A golf course was first set out on the Isle of Harris around 1920 – when locals were given permission by the landowner, Lord Leverhume, to create a 9-hole layout – though the golf club wasn’t founded until 1935.
Today, the course measures 2,454 yards from the back tees, playing to a par of 34, and if an 18-hole round is completed, the standard scratch score is 65, so it’s not going to unduly tax those who can match their handicap.
Five of the holes are par fours, measuring between 220 yards (at “Toe Head,” the 6th) and 349 yards (at Langavat,” the 5th) with only one par five on the card, the 495-yard 9th, named “Killegray”.
It’s said that Nick Faldo once visited, declaring the location of the course as “one of the most beautiful settings in golf,” after depositing his £5.00 green fee in the club’s honesty box. The note, now framed, hangs on the clubhouse wall and is played for in an annual competition.
The views across Scarista beach, looking southwest towards the small mountain of Ceapabhal on Toehead peninsula, are simply stunning – such extreme natural beauty can actually be a distraction but it’s totally impossible to ignore these wonderful surroundings.
The landscape is far from flat, with fairways plunging downhill, rising sharply uphill or veering through sand hills. A number of the greens incorporate unusual grass banks into the playing strategy, allowing approach shots to funnel closer to the pin if the right stroke is executed.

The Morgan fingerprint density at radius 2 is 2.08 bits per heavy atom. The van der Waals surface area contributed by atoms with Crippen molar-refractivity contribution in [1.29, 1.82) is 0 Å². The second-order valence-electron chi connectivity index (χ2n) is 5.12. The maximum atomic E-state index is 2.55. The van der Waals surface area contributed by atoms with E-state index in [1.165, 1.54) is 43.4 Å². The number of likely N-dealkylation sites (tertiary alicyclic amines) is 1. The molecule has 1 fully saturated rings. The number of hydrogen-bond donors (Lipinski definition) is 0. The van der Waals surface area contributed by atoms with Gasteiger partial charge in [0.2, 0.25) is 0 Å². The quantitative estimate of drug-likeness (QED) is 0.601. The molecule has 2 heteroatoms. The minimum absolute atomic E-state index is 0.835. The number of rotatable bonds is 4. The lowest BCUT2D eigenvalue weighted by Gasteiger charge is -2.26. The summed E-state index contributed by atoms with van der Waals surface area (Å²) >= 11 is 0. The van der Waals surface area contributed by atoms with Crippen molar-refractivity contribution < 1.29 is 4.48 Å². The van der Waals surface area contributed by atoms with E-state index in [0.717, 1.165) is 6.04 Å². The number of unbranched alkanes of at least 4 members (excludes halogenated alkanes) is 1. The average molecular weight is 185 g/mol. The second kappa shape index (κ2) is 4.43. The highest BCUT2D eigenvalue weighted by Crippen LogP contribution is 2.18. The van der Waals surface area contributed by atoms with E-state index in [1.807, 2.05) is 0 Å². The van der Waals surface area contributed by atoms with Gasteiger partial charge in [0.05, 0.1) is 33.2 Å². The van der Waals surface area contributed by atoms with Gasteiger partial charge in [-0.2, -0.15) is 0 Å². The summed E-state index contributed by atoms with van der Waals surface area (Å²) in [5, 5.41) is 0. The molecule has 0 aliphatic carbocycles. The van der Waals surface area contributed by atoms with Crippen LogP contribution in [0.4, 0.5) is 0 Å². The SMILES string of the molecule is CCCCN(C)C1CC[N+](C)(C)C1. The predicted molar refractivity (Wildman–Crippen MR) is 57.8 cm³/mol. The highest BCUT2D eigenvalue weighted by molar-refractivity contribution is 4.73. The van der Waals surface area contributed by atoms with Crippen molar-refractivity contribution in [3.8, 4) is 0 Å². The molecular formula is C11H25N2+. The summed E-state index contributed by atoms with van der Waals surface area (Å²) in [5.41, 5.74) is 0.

There are only a dozen bunkers spread out around the course but, frankly, the lack of sand hazards doesn’t matter in the slightest when the terrain is as tempestuous as it is here. It’s probably too windy to have more bunkers installed anyway and the course is all the better for it.
The 6th is a very short par four of 220 yards but it plays blind to a green that’s protected by two small hidden bunkers less than fifty yards from the green and another small trap located directly in front of a circular putting surface that measures less than a thousand square feet.
This might be considered the “signature hole” at the club but, in truth, there are several others that could easily fit the bill, including any of the par threes at holes 4, 7 and 8. Even the less inspired par five closer is not without its merits on a layout that certainly doesn’t lack dramatic golf holes.
Writing in The Confidential Guide to Golf Courses , Tom Doak commented as follows: “The otherwise rocky South Harris is well known for its beautiful beaches, and this small nine holes plays beside one of the loveliest of them... Several greens sit in hollows inviting bank shot approaches from the proper angle. However, the length is geared to casual golfers, with only two or three holes requiring more than a short pitch approach.”